In conclusion, the author offers several criticisms of the secular Muslim intellectual, viewing them as participants who contribute to the strength of the hegemonic view. According to her, they defend a consensus that is based on the values of the Enlightenment, universalism, and secularism. Kiwan seeks to explain the Muslim communities’ critical response to secular Muslim intellectuals by suggesting that it is based on the concessions they make to the hegemonic narratives. A paradox is thus created: to ensure their public existence, these intellectuals are expected to maintain a narrative that is aligned with the values of secularism; however, such a standpoint places them in conflict with Muslim communities. It would seem that this conclusion opens numerous opportunities for fruitful future analysis. I target three main areas of research inspired by the Kiwan observation. These avenues can help use to understand the critical reception of secular Muslim intellectuals by the members of their community.

The first line of research would be the project constituted by secular Muslim intellectuals with regards to Muslims’ religious practice. Wielding scientific knowledge, these intellectuals strive to substitute or to modify Islamic orthodoxy and orthopraxy. Such exercises seem to fall outside the scope of Muslims’ conception of religion. Whether they be a majority or a minority in a society, faithful Muslims experience their religion in a practical manner, but also as a tradition passed along from the elders. This discursive tradition (Asad 2009) is likewise a debate space which is far from being practiced with uniform orthodoxy. This tradition is shaped by varying debates about orthodoxies and orthopraxes. Considering such a framework, what would be the position of secular Muslim intellectuals inside this tradition?

The second area of future analysis is tied to the knowledge systems employed by secular Muslim intellectuals. They draw their inspiration chiefly from the philosophy of Western Enlightenment and consider “reason” to be their intellectual compass. Despite this, these intellectuals maintain approaches in which the religious texts play an important role. They stressed the incoherence of religious narratives relies on Muslim historical-religious accounts of the scriptures. These intellectuals do not express any radically anti-scriptural philosophies such as was the dominant tendency of Western Enlightenment. This paradoxical theoretical position seems to entail the isolation of these intellectuals in both Muslim and Western countries. With such conditions, how can they exist in the field of secular philosophy?

Lastly, it seems that the lukewarm reception of secular Muslim intellectuals can be explained by the fact that their methods are alien to the production of Islamic norms. Their primary interest is in contextualizing or in deconstructing the traditional Islamic narratives. As soon as they attempt to do this, they are confronted with unshakeable and non-negotiable convictions of other religious authorities, whose predetermined worldviews are incompatible with the promotion of new religious beliefs and the replacement of ones already enshrined (Roussillon 2007). The primary goal of these intellectuals is to develop Muslims’ critical thinking with respect to Islam. Such intent is antagonistic to the production of religious norms, which prevents these thinkers from being recognized as prescriptive references. Up to which point can the critical perspectives of secular Muslim intellectuals compete with those of religious authorities? Each of these future research topics derives from Kiwan’s keen observations deserves consideration both from a discursive point of view and from that of social practice.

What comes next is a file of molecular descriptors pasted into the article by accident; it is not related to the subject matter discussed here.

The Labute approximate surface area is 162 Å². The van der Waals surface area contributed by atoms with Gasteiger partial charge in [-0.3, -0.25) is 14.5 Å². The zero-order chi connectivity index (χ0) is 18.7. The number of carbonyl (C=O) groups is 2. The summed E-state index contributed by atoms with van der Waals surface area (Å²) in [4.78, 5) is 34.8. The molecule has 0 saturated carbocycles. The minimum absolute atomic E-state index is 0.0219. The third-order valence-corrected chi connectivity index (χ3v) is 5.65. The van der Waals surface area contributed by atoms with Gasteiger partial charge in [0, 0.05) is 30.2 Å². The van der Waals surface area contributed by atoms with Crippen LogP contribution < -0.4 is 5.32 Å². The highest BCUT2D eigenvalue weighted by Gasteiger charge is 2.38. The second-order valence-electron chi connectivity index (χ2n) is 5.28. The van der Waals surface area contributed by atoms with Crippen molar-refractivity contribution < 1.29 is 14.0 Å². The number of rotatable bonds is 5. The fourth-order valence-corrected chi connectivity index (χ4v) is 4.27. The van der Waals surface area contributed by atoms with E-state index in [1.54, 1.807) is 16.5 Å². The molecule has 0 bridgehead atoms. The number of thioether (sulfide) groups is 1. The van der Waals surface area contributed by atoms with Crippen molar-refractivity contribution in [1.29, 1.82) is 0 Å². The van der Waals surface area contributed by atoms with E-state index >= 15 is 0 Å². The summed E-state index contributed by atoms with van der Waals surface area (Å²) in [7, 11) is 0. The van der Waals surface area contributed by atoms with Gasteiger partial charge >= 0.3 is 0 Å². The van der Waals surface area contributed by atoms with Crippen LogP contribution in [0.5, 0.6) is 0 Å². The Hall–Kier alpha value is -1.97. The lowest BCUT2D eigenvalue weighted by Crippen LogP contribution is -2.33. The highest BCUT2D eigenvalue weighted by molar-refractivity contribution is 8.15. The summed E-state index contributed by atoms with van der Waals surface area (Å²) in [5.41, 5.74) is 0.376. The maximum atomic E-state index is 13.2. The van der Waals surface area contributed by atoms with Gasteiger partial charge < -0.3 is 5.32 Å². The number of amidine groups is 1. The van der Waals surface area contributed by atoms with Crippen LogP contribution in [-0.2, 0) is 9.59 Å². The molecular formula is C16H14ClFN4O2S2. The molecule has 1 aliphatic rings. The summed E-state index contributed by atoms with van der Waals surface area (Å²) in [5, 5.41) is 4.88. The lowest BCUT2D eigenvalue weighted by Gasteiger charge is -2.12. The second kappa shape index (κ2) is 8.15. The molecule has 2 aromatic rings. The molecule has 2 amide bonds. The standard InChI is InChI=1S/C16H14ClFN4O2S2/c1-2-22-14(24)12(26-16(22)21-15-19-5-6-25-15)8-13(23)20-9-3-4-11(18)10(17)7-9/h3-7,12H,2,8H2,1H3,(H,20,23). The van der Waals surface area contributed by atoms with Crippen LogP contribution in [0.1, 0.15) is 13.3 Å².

Kiwan gives an extensive overview of French Muslim intellectuals in an original way. If one were to offer a critique of her book, it’s that secular Muslim intellectuals are not sufficiently viewed from the perspective of their publication networks. Indeed, it would be interesting to know which editors and journals allow them to sustain themselves in the intellectual field. Such matters will certainly be of concern for future studies, whose authors will find important and helpful content in Kiwan’s book.



Mohamed Amine Brahimi is Doctor of Sociology from the School for Advanced Studies in the Social Sciences (EHESS) in Paris. He is currently Visiting Fellow at Columbia University, Department of Sociology. His PhD thesis was written on the question of reform in contemporary Islamic thought. He has published on topics related to the sociology of intellectuals, post-colonial theory and Islamic thought. His published work includes studies on Mohamed Arkoun (“Elective affinity as an intellectual connection: A Review of Mohammed Arkoun’s relation to the Institute of Ismaili Studies (IIS),” International Journal of Politics, Culture, and Society, 2018) , the French reception of Edward Said (“The Controversial Receptions of Edward Said: A Sociological Analysis of Scientific Citations,” Sociologica, 2017, with Clarisse Fordant) and Tariq Ramadan’s intellectual trajectory (‘’Strategies of a transnational intellectual: Tariq Ramadan and the project of a European Islam,” Sociological review, 2020, with Thomas Brisson). 


Secularism, Islam and Public Intellectuals in Contemporary France
By Nadia Kiwan
Publisher: Manchester University Press
Hardcover / 192 pages / 2019
ISBN: 978-1-7849-9412-9



Asad, Talal. 2009. “The Idea of an Anthropology of Islam.” Qui Parle 17 (2): 1–30.

Roussillon, Alain. 2005. La pensée islamique contemporaine: acteurs et enjeux. Paris: Téraèdre.


Published on September 17, 2020.